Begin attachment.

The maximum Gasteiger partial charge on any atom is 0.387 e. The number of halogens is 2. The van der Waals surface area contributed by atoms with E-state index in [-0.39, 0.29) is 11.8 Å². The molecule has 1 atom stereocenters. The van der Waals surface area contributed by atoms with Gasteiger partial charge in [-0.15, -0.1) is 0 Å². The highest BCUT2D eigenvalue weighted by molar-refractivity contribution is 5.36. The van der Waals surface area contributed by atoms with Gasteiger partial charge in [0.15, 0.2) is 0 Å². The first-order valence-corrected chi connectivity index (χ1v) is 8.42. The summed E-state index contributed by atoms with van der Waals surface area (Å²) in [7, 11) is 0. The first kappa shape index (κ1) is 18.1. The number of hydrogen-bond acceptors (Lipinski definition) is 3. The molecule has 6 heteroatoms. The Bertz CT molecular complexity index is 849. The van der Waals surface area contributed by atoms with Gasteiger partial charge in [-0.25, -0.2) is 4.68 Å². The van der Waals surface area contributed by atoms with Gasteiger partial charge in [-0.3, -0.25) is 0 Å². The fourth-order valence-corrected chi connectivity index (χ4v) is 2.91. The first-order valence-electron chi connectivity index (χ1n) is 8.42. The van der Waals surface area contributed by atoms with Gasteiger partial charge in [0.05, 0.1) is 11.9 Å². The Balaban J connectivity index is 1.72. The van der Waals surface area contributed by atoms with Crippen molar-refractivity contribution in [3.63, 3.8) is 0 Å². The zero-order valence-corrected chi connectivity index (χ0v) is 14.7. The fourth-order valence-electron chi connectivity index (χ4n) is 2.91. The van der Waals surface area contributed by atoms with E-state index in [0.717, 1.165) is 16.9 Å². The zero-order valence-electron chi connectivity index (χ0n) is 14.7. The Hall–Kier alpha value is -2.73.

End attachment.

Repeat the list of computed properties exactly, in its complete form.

The maximum Gasteiger partial charge on any atom is 0.387 e. The number of halogens is 2. The van der Waals surface area contributed by atoms with E-state index in [-0.39, 0.29) is 11.8 Å². The molecule has 1 atom stereocenters. The van der Waals surface area contributed by atoms with Gasteiger partial charge in [-0.15, -0.1) is 0 Å². The highest BCUT2D eigenvalue weighted by molar-refractivity contribution is 5.36. The van der Waals surface area contributed by atoms with Gasteiger partial charge in [0.15, 0.2) is 0 Å². The first-order valence-corrected chi connectivity index (χ1v) is 8.42. The summed E-state index contributed by atoms with van der Waals surface area (Å²) in [7, 11) is 0. The first kappa shape index (κ1) is 18.1. The number of hydrogen-bond acceptors (Lipinski definition) is 3. The molecule has 6 heteroatoms. The Bertz CT molecular complexity index is 849. The van der Waals surface area contributed by atoms with Gasteiger partial charge in [-0.25, -0.2) is 4.68 Å². The van der Waals surface area contributed by atoms with Gasteiger partial charge in [-0.3, -0.25) is 0 Å². The fourth-order valence-corrected chi connectivity index (χ4v) is 2.91. The first-order valence-electron chi connectivity index (χ1n) is 8.42. The van der Waals surface area contributed by atoms with Gasteiger partial charge in [0.05, 0.1) is 11.9 Å². The Balaban J connectivity index is 1.72. The van der Waals surface area contributed by atoms with Crippen molar-refractivity contribution in [3.63, 3.8) is 0 Å². The zero-order valence-corrected chi connectivity index (χ0v) is 14.7. The fourth-order valence-electron chi connectivity index (χ4n) is 2.91. The van der Waals surface area contributed by atoms with E-state index in [0.717, 1.165) is 16.9 Å². The zero-order valence-electron chi connectivity index (χ0n) is 14.7. The Hall–Kier alpha value is -2.73.